Document Type


Date of Degree Completion

Spring 2014

Degree Name

Master of Science (MS)


Resource Management

Committee Chair

Patrick Lubinski

Second Committee Member

Steven Hackenberger

Third Committee Member

Steven Moore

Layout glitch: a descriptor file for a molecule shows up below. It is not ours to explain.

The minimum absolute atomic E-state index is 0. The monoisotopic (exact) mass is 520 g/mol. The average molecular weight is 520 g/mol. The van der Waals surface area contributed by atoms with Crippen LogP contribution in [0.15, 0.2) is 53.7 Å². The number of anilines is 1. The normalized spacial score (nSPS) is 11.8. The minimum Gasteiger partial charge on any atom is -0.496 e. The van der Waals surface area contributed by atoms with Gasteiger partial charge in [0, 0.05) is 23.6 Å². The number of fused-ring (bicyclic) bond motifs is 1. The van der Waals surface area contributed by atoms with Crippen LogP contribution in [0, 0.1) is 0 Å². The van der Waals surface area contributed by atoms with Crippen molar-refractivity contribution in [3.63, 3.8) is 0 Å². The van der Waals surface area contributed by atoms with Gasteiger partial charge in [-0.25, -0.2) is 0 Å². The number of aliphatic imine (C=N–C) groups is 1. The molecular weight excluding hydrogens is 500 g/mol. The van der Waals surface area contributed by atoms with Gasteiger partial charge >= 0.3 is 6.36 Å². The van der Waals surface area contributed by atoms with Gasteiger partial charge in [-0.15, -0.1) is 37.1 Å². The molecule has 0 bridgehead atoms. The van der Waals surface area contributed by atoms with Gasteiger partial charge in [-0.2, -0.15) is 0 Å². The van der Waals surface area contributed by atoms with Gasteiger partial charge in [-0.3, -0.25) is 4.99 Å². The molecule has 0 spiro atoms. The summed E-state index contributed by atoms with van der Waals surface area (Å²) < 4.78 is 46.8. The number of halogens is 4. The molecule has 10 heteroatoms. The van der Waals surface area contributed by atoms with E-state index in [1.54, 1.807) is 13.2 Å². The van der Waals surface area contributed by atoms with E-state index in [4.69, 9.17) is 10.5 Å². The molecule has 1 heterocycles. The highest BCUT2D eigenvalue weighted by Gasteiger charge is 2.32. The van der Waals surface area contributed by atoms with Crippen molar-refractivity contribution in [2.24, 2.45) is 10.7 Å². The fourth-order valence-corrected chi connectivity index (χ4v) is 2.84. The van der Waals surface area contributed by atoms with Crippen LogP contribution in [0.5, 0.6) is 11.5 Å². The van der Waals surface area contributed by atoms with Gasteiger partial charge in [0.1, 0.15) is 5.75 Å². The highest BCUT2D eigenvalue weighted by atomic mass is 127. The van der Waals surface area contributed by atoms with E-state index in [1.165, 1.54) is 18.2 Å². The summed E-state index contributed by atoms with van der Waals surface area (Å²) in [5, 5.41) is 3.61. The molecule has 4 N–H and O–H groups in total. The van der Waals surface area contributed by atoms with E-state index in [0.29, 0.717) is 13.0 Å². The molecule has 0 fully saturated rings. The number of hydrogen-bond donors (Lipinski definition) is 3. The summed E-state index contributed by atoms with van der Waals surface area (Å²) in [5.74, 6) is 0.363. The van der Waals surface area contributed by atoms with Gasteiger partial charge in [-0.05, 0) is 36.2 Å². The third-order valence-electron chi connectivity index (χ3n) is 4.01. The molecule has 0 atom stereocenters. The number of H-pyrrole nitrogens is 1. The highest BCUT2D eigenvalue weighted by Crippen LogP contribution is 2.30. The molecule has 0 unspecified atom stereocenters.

Despite the wealth of research on the early transcontinental railroads of the West, including certain areas in Washington State, there is little known about the railroad towns, camps and logging communities that arose due to the construction of the Great Northern Railroad in the Stevens Pass area. This thesis summarizes some of the information on the history of the study area, as well as results of a field investigation of archaeological remnants of one railroad town, the town of Alpine. Alpine was a short-lived town established during construction of the railroad ca. 1892 or a little later in 1910, and demolished ca. 1930. It was a remote logging town with access only by rail, and community life strongly influenced by its major employer, the Nippon (later Alpine) Lumber Company. Archaeological remnants extant today are limited to scattered artifacts and seven building foundation remnants obscured by thick vegetation.